Last Update: Wednesday, August 20, 2014
|In Spite of Mayor’s Concerns, Mall Apartment Project Passes|
|Written by Mike Terry, Sun Contributing Writer|
|Thursday, 17 July 2014 01:26|
M. Terry / SFVS
A proposed four-story building to be built in the downtown San Fernando Mall, for both commercial and residential use, passed a second reading at the July 7 San Fernando City Council meeting, granting final approval.
But that doesn’t mean everyone was happy.
“I don’t want San Fernando to become the ‘low-income city’ in the Valley,” said Mayor Sylvia Ballin. “I’m very, very concerned, and I think we have to become strategic in how we move forward with any more low-income projects.”
The estimated $20 million project is to be developed by Aszkenazy Development, Inc. Aszkenazy (which owns and publishes the San Fernando Sun/El Sol) seeks to build a structure where three floors contain 101 residential onebedroom units designated to low-income households. The apartment rent would be an estimated $900 a month.
The JC Penney front facade would remain as a historic resource. The rest of the building would be demolished and rebuilt. The developer would reduce the commercial space from 75,000 square feet to 18,640 square feet and it would be the first floor. There would be 113 parking spaces, 82 of them built in a subterranean garage structure.
Ballin pointed out the short time given the City staff, residents, and the council to review and analyze the project. Ballin didn’t attend the first reading at a special council meeting on June 25 because of family plans she could not change.
The other council members — Mayor Pro Tem Robert Gonzales, Antonio Lopez, Jesse Avila and Joel Fajardo — were in attendance on June 25 and approved the first reading.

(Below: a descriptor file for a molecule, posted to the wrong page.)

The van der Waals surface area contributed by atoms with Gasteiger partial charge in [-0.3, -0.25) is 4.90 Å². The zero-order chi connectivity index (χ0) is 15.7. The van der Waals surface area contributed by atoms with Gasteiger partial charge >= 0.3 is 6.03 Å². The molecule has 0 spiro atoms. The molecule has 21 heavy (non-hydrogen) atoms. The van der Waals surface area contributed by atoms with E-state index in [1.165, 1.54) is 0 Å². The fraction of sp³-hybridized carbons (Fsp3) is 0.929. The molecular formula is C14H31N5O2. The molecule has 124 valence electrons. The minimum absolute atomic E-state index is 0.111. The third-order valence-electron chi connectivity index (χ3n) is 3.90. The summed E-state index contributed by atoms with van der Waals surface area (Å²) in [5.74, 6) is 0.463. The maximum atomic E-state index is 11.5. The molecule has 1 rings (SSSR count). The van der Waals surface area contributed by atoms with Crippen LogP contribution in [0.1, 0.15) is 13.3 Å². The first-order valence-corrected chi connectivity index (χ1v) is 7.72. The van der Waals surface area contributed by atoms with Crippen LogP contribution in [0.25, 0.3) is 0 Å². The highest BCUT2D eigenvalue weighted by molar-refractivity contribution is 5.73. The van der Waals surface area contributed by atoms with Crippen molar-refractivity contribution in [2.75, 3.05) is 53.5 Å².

“I wasn’t here at the special meeting and many residents were upset with me for not being at an important meeting. However, it was scheduled at the very last minute, and I had plans; and changing those plans would have personally cost me a lot of money,” Ballin said. “And I really struggled with it because it was important; and I wanted to give it the importance that it certainly deserved.”
She then told City Community Developmental Director Fred Ramirez, “when we have ‘hot button’ issues, when we have very important issues to be placed on the agenda, in fairness to the city council you need to give us more lead time. That was a really bad week to hold that particular meeting. It’s far too important.”
Other concerns were voiced during the time alloted for public statements.
“I feel it was too fast — less than a month — to approve this project, especially when it is going to affect our mall,” Patty Lopez said. “I spoke with several people around the area, and no one knows about it. Yes you posted in the city and other areas, but you have to realize a lot of people have busy lives and to us and…we trust you’re gonna make the best decisions for our residents, not just one special person in the city.”
“I went down to the mall and questioned four merchants there,” said Robert Ortega. “They said nobody talked to them about it. Why is it we can destroy the building, and the dust is going to fly into their places and things like that, and nobody talks to them about it what’s going on in their neighborhood…. They live here, too. And these people should be told what’s happening here. And no one did.”